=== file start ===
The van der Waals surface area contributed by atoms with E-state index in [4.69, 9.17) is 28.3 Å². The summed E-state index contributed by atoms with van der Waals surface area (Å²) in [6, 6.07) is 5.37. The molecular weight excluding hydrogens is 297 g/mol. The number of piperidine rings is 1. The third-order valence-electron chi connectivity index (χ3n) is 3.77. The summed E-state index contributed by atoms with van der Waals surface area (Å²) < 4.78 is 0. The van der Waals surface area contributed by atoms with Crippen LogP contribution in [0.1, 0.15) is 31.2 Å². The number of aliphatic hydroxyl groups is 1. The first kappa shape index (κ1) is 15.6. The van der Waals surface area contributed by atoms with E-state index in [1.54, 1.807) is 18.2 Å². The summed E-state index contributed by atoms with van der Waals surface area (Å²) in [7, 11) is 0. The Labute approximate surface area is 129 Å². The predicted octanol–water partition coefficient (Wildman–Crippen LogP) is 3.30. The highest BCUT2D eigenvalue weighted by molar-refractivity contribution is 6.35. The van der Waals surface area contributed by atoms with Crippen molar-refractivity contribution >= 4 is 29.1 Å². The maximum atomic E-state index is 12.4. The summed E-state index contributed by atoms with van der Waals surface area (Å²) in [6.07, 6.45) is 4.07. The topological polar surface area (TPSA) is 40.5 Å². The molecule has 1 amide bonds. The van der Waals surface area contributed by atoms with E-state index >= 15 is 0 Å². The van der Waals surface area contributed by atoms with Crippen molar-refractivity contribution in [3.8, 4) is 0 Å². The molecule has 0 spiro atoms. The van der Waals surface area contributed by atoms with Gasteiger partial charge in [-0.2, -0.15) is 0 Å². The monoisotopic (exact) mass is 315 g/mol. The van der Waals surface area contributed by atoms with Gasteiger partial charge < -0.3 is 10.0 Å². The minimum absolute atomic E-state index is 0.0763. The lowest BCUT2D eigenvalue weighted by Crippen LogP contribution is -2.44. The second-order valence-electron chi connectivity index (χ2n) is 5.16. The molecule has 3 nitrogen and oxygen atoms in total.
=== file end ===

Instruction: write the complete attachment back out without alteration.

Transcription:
The van der Waals surface area contributed by atoms with E-state index in [4.69, 9.17) is 28.3 Å². The summed E-state index contributed by atoms with van der Waals surface area (Å²) in [6, 6.07) is 5.37. The molecular weight excluding hydrogens is 297 g/mol. The number of piperidine rings is 1. The third-order valence-electron chi connectivity index (χ3n) is 3.77. The summed E-state index contributed by atoms with van der Waals surface area (Å²) < 4.78 is 0. The van der Waals surface area contributed by atoms with Crippen LogP contribution in [0.1, 0.15) is 31.2 Å². The number of aliphatic hydroxyl groups is 1. The first kappa shape index (κ1) is 15.6. The van der Waals surface area contributed by atoms with E-state index in [1.54, 1.807) is 18.2 Å². The summed E-state index contributed by atoms with van der Waals surface area (Å²) in [7, 11) is 0. The Labute approximate surface area is 129 Å². The predicted octanol–water partition coefficient (Wildman–Crippen LogP) is 3.30. The highest BCUT2D eigenvalue weighted by molar-refractivity contribution is 6.35. The van der Waals surface area contributed by atoms with Crippen molar-refractivity contribution >= 4 is 29.1 Å². The maximum atomic E-state index is 12.4. The summed E-state index contributed by atoms with van der Waals surface area (Å²) in [6.07, 6.45) is 4.07. The topological polar surface area (TPSA) is 40.5 Å². The molecule has 1 amide bonds. The van der Waals surface area contributed by atoms with E-state index >= 15 is 0 Å². The van der Waals surface area contributed by atoms with Crippen molar-refractivity contribution in [3.8, 4) is 0 Å². The molecule has 0 spiro atoms. The van der Waals surface area contributed by atoms with Gasteiger partial charge in [-0.2, -0.15) is 0 Å². The monoisotopic (exact) mass is 315 g/mol. The van der Waals surface area contributed by atoms with Gasteiger partial charge < -0.3 is 10.0 Å². The minimum absolute atomic E-state index is 0.0763. The lowest BCUT2D eigenvalue weighted by Crippen LogP contribution is -2.44. The second-order valence-electron chi connectivity index (χ2n) is 5.16. The molecule has 3 nitrogen and oxygen atoms in total.